Ideally, the voltage drop is "buffered" by a capacitance circuit of some sort so it's not latching on falsely when fuel uncovers the sensor for a short period of time (such as when taking a corner or going through a long curve on the road) - so the voltage drop would need to stay low (high?) consistently over the course of maybe 2+ minutes before the circuit would latch on.
I understand principles and generally what the basic electronics components do and how to use them, but I don't have the direct experience or knowledge to know what specifically to use or how to to put it together, so saying "use a voltage divider" doesn't do much for me, (while I can imagine that it's probably two resistors in series, I really wouldn't know it if it bit me!) I need hand-holding, more specific help or pointers to existing schematics...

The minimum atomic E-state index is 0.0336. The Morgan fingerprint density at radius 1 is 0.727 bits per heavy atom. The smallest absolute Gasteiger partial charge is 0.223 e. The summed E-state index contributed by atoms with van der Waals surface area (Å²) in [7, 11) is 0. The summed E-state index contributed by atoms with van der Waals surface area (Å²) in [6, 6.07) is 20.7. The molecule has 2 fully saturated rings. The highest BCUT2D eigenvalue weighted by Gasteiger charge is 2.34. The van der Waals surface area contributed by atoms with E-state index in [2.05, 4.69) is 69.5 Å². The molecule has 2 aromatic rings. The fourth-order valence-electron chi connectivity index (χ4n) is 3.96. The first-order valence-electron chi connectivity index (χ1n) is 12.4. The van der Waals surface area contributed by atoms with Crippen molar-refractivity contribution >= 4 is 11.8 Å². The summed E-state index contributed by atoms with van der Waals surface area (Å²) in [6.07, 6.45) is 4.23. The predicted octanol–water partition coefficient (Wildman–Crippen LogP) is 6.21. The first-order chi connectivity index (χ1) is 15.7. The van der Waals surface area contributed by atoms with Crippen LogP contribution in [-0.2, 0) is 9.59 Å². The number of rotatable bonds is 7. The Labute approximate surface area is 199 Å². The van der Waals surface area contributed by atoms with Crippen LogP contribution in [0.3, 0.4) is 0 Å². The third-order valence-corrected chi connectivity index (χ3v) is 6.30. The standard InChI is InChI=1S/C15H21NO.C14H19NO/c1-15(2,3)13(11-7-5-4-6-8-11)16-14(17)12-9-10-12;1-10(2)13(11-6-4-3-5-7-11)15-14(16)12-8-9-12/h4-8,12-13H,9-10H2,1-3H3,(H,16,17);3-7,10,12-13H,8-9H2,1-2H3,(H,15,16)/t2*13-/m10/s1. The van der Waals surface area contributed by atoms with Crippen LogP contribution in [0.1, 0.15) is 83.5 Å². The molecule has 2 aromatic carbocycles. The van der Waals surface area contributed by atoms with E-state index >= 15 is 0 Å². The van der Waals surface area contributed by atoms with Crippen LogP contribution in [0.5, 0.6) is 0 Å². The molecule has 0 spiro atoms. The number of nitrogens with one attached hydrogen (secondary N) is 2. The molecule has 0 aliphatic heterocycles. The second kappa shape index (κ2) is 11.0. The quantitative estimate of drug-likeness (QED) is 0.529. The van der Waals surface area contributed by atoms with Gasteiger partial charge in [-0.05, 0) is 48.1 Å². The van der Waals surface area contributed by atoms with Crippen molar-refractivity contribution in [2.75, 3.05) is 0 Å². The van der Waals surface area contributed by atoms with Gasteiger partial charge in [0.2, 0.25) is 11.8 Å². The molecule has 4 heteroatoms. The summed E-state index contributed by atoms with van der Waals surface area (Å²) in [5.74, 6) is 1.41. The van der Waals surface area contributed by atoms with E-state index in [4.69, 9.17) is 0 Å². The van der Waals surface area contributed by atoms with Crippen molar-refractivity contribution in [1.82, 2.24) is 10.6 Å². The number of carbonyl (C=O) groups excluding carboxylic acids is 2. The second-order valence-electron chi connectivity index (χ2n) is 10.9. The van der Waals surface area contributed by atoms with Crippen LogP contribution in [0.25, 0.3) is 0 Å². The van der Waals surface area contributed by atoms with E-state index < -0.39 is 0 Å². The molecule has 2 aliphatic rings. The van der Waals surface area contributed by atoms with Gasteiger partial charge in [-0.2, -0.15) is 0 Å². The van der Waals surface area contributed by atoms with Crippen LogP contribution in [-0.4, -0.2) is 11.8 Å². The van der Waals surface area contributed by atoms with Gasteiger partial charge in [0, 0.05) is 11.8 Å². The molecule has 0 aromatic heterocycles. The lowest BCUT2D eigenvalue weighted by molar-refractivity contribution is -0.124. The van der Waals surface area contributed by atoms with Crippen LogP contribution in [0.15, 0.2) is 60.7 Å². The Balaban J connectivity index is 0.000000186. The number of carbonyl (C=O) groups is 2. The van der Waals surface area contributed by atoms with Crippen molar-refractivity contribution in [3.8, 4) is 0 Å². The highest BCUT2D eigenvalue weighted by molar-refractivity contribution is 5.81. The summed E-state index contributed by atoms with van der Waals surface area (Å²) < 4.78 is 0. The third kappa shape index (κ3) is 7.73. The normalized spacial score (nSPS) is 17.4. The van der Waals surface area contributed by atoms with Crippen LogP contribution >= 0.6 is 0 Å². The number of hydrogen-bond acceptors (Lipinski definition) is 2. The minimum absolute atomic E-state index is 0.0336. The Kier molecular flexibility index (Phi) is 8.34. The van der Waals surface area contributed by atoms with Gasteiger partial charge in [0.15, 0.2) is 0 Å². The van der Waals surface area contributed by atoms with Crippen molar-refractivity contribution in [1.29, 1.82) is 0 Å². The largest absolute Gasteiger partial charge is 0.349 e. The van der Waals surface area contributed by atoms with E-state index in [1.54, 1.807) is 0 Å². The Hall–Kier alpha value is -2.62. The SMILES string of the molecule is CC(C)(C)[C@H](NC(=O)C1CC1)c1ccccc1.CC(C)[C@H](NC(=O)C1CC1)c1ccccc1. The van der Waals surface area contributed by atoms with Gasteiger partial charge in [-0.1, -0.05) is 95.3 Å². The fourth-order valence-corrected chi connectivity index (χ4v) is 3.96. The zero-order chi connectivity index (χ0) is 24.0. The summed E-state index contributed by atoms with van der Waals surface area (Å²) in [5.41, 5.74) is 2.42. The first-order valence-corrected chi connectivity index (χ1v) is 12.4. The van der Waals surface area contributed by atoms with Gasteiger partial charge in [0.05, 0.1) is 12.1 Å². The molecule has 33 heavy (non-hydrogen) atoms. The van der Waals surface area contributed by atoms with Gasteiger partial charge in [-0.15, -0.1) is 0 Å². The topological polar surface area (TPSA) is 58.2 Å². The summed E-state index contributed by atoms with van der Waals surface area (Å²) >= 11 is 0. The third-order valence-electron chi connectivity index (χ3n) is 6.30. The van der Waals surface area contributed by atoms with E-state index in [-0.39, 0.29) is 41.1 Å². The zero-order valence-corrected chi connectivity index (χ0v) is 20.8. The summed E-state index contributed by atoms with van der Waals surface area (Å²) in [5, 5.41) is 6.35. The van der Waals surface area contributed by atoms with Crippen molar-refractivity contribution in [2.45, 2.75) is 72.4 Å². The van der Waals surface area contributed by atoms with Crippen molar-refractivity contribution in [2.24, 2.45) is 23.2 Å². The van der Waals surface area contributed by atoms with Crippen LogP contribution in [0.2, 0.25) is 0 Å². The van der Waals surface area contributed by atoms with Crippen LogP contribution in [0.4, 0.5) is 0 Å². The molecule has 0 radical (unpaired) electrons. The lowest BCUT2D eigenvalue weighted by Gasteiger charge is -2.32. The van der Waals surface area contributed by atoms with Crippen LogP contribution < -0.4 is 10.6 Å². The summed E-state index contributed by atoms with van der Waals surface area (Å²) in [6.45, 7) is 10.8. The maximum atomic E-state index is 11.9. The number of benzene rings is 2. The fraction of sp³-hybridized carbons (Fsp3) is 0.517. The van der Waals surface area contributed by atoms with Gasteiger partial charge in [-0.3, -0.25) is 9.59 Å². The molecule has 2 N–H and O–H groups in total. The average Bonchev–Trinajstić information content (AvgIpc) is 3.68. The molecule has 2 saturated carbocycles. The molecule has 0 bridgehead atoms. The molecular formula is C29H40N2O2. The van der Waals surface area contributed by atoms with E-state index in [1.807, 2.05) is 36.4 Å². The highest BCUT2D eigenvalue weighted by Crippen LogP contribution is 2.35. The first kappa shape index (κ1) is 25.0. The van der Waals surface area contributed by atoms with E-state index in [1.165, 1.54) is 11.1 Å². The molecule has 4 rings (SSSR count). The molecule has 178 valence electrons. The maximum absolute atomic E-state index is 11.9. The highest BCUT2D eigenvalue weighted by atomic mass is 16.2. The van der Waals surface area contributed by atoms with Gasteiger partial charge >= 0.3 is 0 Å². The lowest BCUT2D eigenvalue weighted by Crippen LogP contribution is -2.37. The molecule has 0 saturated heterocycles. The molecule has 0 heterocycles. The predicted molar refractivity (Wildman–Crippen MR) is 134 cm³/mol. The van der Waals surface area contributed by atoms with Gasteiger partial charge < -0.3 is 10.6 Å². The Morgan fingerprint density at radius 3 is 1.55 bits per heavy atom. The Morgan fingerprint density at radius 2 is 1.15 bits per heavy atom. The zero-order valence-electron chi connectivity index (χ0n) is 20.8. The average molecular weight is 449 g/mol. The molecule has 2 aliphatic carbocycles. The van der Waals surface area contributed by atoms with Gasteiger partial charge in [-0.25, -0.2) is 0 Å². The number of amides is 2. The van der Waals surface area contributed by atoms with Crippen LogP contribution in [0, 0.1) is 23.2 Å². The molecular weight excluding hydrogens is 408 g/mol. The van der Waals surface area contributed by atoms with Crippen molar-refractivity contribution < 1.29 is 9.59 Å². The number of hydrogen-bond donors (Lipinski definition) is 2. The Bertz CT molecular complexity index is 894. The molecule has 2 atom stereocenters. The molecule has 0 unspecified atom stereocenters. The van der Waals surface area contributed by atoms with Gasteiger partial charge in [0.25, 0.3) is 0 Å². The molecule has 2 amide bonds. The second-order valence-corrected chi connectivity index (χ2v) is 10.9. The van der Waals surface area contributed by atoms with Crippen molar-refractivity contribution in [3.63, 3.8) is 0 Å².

beenthere's suggestion in this thread:
was the closest I could find, but while I followed what he was saying, I don't know how to use his suggestion to do what I'm looking for.
Any help, direction or resources would be greatly appreciated, and I'd even pay someone to design this *relatively* simple circuit for me.
I just rely on the reserve switchover on my motorcycle petcock. When I have to hit it I know I've only got about 40 or so miles to go so I just fill up as soon as I can. This sometimes presents a difficulty as I have to seek out a station that sells GOOD 100% gasoline, the E10 ethanol stuff doesn't run as well nor is it very carb friendly on the 32 year old bike I have. It will work in a pinch but I tend to keep it out of there as much as I can - same as with my car. Luckily we've got that option down here, may cost 5 - 10 cents more a gallon but after years of calculating mpg I come out ahead by using 100% gasoline and my car's OBD-II computer will actually sense if I'm using Premium gas and advance the timing a few degrees thus I benefit from that as well, again offsetting the additional cost.